Kytt hathe lost hur Key



This example of "Kytt hathe lost hur Key" is performed by Andrew Scarhart.
Please refer to Cantaria's Copyright information

NB: The recording goes with the second set of lyrics

Background notes

The following notes and both sets of lyrics are excerpted from Old Songs and Ballads, E.F. Rimbault, printed 1851.
View at as an e-book, digitized by Google Books

The following ballad possesses a tinge of humour rarely found in the productions of the early part of the sixteenth century. It is preserved among the Ming's Manuscripts, in the British Museum. In 1561-2 John Tysdale had a license for printing a Ballad, entitled 'Kytt hath loste hyr Keye,' which may possibly be the first version below.

The second version of this song seems to be an answer or continuation of the first ballad.

Version one

Kytt hath lost hur keye, hur key,
Goode Kytt hath lost hur key,
She is so sorry for the cause,
She wotts not what to say;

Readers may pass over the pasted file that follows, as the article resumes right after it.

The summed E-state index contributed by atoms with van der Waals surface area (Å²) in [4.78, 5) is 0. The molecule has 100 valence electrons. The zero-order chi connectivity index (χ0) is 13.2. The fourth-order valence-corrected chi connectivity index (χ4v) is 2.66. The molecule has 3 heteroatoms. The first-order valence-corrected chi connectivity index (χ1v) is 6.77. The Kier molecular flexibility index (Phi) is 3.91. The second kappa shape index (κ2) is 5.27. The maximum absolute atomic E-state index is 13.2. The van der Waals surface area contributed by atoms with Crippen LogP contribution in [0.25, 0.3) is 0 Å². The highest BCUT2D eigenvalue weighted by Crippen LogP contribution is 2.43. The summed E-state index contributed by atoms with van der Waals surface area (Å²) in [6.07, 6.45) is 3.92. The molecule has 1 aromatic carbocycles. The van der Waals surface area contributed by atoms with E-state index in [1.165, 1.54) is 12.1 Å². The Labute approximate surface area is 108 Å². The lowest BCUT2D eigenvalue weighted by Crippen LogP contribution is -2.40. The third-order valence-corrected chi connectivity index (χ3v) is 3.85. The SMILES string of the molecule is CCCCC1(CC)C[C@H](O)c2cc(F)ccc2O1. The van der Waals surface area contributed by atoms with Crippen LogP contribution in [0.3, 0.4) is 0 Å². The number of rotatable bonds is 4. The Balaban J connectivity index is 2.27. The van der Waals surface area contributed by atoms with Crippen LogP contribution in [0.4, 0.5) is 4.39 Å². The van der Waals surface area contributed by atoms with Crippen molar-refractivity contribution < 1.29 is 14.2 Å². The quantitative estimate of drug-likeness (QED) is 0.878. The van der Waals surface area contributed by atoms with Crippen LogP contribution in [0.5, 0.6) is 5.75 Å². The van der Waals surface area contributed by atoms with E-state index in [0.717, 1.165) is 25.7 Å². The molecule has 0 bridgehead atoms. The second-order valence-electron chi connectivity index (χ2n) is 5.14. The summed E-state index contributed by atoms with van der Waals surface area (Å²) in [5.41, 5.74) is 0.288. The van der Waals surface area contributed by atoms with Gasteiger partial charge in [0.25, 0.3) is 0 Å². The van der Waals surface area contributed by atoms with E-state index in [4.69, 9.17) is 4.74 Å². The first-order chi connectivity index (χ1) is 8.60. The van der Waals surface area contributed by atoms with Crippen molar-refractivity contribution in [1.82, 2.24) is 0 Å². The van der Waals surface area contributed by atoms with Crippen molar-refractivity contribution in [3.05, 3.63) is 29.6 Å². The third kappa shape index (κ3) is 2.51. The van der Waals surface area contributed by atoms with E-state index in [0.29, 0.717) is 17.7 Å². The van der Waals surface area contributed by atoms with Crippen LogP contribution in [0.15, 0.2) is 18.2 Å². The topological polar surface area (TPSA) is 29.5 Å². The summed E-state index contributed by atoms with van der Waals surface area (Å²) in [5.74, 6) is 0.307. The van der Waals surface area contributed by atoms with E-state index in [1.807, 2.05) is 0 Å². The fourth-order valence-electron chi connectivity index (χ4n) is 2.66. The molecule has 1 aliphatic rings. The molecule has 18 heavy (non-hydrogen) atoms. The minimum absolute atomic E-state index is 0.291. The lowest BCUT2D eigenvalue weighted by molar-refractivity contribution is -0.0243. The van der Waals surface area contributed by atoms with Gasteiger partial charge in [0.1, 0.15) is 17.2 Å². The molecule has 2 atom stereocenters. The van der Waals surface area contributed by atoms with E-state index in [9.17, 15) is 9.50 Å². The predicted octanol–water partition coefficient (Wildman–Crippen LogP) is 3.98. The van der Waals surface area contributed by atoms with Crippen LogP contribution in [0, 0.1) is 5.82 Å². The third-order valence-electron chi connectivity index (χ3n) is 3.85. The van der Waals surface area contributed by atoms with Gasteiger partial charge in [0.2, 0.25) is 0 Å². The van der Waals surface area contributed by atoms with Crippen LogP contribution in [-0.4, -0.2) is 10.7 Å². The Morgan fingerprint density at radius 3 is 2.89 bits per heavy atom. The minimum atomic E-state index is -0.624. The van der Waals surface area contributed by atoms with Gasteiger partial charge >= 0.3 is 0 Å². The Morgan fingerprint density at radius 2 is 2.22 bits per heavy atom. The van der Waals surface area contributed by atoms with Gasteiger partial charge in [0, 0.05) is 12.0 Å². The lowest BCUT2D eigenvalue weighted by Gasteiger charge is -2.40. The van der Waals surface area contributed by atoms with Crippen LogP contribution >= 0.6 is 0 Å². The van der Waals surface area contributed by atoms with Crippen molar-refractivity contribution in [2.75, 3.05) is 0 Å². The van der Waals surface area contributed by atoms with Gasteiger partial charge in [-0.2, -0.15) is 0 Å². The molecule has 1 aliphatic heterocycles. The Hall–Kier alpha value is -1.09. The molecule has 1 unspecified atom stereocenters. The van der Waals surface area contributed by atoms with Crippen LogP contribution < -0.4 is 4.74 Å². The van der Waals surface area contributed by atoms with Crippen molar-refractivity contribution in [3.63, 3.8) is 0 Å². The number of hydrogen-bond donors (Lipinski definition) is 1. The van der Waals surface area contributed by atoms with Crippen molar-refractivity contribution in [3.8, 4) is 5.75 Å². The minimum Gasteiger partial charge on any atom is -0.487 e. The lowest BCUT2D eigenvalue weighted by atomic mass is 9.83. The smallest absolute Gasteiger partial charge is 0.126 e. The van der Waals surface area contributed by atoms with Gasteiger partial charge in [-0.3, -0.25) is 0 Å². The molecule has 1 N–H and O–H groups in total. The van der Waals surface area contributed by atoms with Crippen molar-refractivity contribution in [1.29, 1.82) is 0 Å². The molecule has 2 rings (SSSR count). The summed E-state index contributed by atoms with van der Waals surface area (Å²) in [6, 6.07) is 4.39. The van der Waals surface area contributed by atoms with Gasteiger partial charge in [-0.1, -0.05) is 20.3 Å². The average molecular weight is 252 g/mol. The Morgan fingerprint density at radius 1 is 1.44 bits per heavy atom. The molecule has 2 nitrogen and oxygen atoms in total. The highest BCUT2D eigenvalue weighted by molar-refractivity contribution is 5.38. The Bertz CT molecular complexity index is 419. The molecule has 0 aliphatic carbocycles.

Goode Kitt's so sorry for the cause,
She wotts not what to say.

Goode Kytt she wept, I ask'd why so
That she made all this mone?
She sayde, alas! I am so woo,
My key is lost and gone.

Kytt hathe lost, etc.

Kytt, why did ye losse your key,
Fore sothe ye were to blame,
Now ev'y man to you will say,
Kytt Losse Key is your name.

Kytt hathe lost, etc.

Goode Kytt she wept and cry'd, alas!
Hur key she cowde not fynde;
In faythe I trow in bowrs she was,
With sum that were not kinde.

Kytt hathe lost, etc.

Now, farewell Kytt, I can no more,
I wott not what to say,
But I shall pray to Gode therefore
That you may fynde your key.

Kytt hathe lost, etc.

Version two:

Kitt hath lost her key,
But I have one will fytt
Her locke, if she will try,
And doe not me denie:
I hope she hath more wytte.

My key is bright, not rusty,
It is so oft applied
To lockes that are not dusty,
Of maydens that are lusty,
And not full fillde with pride.

Then, Kitt, be not too prowde,
But try my readie key,
That still hath bene allowde
By ladyes faire a crowde,
The best that ere they see.

You can but try, and than,
If it fitts not, good bye:
Go to some other man,
And see if anie can
Doe better, Kitt, then I.

But neere come backe to mee,
When you are gone away,
For I shall keepe my key
For others, not for thee:
Soe either go or stay.